This script is almost perfect. I would still recommend going though all posts and check their content though. Visual Studio Code has a nice feature of visualizing rendered markdown as sometimes Open Live Writer could generate really strange data for <code> fragments and also tables are not handled at all.

Problem 2.

Thanks to setting up proper slug property inside each markdown post (and file name itself) I was able to keep the same structure as original blog.

The other required action was to instruct IIS to execute redirect from the old location (codetitans.pl/blog) to new one (blog.codetitans.pl). Since the links were matching the proper web.config is following:

<?xml version="1.0" encoding="UTF-8"?>
<configuration>
    <system.webServer>
        <directoryBrowse enabled="false" />
        <httpRedirect enabled="true" destination="https://blog.codetitans.pl/" httpResponseStatus="Permanent" />
    </system.webServer>
</configuration>

Problem 3.

Instead of implementing custom solution I integrated formspree.io.

<form method="POST" action="https://formspree.io/<my_contact_email>">
 ... fields for email, name
</form>

Problem 4.

It was enough to define following 3 settings inside config.toml file. They respectively enable using emojis and cause typical code formatting used in markdown to be reflected in generated HTML. More pygments styles could be seen here.

enableEmoji = true
pygmentsCodeFences = true
pygmentsStyle = "friendly"

Problem 5.

Turned out there is a parameter --minify that could be passed to Hugo and it will do the whole job. Script to

hugo --minify -s <blog_directory> -d <output_directory>

Problem 6.

Having favicon.ico and favicon.png in not enough these days. Straighforward solution is to use sites like favicon generator to quickly create required bundle. Then all images should be directly extracted inside /static folder of the blog. Hugo will copy them to public root folder during publish process. Additionally inside /layouts/partials/head-custom.html should be placed HTML defining extra link and meta info. It will be picked-up by the theme used and rendered inside <head> tag though.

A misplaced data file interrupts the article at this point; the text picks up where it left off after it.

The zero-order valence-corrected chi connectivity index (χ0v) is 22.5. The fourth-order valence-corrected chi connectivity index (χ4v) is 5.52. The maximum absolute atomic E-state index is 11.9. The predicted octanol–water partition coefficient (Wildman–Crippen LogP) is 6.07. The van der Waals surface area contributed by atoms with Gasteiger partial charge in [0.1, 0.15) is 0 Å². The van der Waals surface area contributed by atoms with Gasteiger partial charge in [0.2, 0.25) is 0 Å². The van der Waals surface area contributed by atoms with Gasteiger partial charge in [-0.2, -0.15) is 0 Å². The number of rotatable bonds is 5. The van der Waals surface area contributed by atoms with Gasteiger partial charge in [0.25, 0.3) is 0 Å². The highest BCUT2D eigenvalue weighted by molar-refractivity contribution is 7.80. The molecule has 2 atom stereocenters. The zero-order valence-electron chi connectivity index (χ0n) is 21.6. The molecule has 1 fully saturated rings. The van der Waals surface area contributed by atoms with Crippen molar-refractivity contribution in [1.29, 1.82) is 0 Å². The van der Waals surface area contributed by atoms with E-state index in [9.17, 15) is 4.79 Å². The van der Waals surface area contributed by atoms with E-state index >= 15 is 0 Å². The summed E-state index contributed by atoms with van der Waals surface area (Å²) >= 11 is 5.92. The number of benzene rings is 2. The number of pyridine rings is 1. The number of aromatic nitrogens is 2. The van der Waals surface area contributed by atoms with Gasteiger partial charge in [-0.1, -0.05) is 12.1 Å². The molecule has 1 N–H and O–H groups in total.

Problem 7.

My hosting has a way of enabling self-renewable Let’s Encrypt certificate. Since it’s IIS, I also had to upload there proper web.config file to force usage of SSL connection (HTTPS) and custom page for 404 (not found) error.

<?xml version="1.0" encoding="UTF-8"?>
<configuration>
    <system.webServer>
        <directoryBrowse enabled="false" />
        <httpErrors errorMode="DetailedLocalOnly" existingResponse="Auto" />
        <rewrite>
            <rules>
                <rule name="HTTPS force" enabled="true" stopProcessing="true">
                    <match url="(.*)" />
                    <conditions>
                        <add input="{HTTPS}" pattern="^OFF$" />
                    </conditions>
                    <action type="Redirect" url="https://{HTTP_HOST}{REQUEST_URI}" redirectType="Permanent" />
                </rule>
            </rules>
        </rewrite>
        <httpErrors errorMode="Custom" existingResponse="Auto">
            <remove statusCode="404" subStatusCode="-1" />
            <error statusCode="404" subStatusCode="-1" prefixLanguageFilePath="" path="404.html" responseMode="File" />
        </httpErrors>
    </system.webServer>
</configuration>

That’s all. A bit long, but hopefully full of useful materials.

👌 💪 👷